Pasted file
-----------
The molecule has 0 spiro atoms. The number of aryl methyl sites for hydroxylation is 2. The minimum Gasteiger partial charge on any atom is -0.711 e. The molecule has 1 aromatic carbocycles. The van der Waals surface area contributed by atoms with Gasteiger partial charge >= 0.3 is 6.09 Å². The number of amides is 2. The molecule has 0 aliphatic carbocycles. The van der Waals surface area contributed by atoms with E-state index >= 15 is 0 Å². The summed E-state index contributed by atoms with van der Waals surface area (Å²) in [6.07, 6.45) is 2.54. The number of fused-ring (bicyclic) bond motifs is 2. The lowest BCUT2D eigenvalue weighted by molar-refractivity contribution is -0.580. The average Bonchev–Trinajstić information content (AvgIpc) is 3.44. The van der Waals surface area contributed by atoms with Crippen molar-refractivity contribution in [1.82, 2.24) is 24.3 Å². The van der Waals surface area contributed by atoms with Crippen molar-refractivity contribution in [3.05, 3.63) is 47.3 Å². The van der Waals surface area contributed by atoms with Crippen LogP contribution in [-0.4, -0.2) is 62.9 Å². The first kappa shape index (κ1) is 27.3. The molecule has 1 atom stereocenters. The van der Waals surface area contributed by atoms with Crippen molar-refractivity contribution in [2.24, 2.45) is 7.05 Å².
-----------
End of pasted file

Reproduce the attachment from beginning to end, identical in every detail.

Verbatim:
The molecule has 0 spiro atoms. The number of aryl methyl sites for hydroxylation is 2. The minimum Gasteiger partial charge on any atom is -0.711 e. The molecule has 1 aromatic carbocycles. The van der Waals surface area contributed by atoms with Gasteiger partial charge >= 0.3 is 6.09 Å². The number of amides is 2. The molecule has 0 aliphatic carbocycles. The van der Waals surface area contributed by atoms with E-state index >= 15 is 0 Å². The summed E-state index contributed by atoms with van der Waals surface area (Å²) in [6.07, 6.45) is 2.54. The number of fused-ring (bicyclic) bond motifs is 2. The lowest BCUT2D eigenvalue weighted by molar-refractivity contribution is -0.580. The average Bonchev–Trinajstić information content (AvgIpc) is 3.44. The van der Waals surface area contributed by atoms with Crippen molar-refractivity contribution in [1.82, 2.24) is 24.3 Å². The van der Waals surface area contributed by atoms with Crippen molar-refractivity contribution in [3.05, 3.63) is 47.3 Å². The van der Waals surface area contributed by atoms with Crippen LogP contribution in [-0.4, -0.2) is 62.9 Å². The first kappa shape index (κ1) is 27.3. The molecule has 1 atom stereocenters. The van der Waals surface area contributed by atoms with Crippen molar-refractivity contribution in [2.24, 2.45) is 7.05 Å².